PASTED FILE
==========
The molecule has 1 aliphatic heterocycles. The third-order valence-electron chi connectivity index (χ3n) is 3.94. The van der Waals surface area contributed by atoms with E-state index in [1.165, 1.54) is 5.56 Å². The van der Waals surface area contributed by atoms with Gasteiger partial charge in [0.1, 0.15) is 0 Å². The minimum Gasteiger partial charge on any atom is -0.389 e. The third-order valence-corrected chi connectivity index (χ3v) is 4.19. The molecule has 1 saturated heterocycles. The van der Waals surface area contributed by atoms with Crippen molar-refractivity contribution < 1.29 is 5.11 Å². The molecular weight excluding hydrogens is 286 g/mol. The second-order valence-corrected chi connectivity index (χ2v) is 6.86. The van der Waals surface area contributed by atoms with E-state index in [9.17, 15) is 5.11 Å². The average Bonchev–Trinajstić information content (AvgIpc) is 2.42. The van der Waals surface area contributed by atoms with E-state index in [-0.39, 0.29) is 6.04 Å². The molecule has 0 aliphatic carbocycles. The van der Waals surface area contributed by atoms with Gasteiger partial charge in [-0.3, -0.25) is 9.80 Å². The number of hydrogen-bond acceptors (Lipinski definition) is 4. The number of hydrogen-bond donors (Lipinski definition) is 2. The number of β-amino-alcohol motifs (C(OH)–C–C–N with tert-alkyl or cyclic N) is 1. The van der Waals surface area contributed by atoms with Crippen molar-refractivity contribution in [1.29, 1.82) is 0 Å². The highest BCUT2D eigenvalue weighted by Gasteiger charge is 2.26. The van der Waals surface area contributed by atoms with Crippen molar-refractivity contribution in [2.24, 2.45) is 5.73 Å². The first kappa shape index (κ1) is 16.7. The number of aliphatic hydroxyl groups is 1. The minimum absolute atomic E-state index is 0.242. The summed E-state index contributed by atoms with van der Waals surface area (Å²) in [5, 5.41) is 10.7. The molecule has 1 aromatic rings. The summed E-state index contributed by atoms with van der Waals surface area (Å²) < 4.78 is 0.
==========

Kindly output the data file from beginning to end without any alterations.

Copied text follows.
The molecule has 1 aliphatic heterocycles. The third-order valence-electron chi connectivity index (χ3n) is 3.94. The van der Waals surface area contributed by atoms with E-state index in [1.165, 1.54) is 5.56 Å². The van der Waals surface area contributed by atoms with Gasteiger partial charge in [0.1, 0.15) is 0 Å². The minimum Gasteiger partial charge on any atom is -0.389 e. The third-order valence-corrected chi connectivity index (χ3v) is 4.19. The molecule has 1 saturated heterocycles. The van der Waals surface area contributed by atoms with Crippen molar-refractivity contribution < 1.29 is 5.11 Å². The molecular weight excluding hydrogens is 286 g/mol. The second-order valence-corrected chi connectivity index (χ2v) is 6.86. The van der Waals surface area contributed by atoms with E-state index in [9.17, 15) is 5.11 Å². The average Bonchev–Trinajstić information content (AvgIpc) is 2.42. The van der Waals surface area contributed by atoms with E-state index in [-0.39, 0.29) is 6.04 Å². The molecule has 0 aliphatic carbocycles. The van der Waals surface area contributed by atoms with Gasteiger partial charge in [-0.3, -0.25) is 9.80 Å². The number of hydrogen-bond acceptors (Lipinski definition) is 4. The number of hydrogen-bond donors (Lipinski definition) is 2. The number of β-amino-alcohol motifs (C(OH)–C–C–N with tert-alkyl or cyclic N) is 1. The van der Waals surface area contributed by atoms with Crippen molar-refractivity contribution in [1.29, 1.82) is 0 Å². The highest BCUT2D eigenvalue weighted by Gasteiger charge is 2.26. The van der Waals surface area contributed by atoms with Crippen molar-refractivity contribution in [2.24, 2.45) is 5.73 Å². The first kappa shape index (κ1) is 16.7. The number of aliphatic hydroxyl groups is 1. The minimum absolute atomic E-state index is 0.242. The summed E-state index contributed by atoms with van der Waals surface area (Å²) in [5, 5.41) is 10.7. The molecule has 1 aromatic rings. The summed E-state index contributed by atoms with van der Waals surface area (Å²) < 4.78 is 0.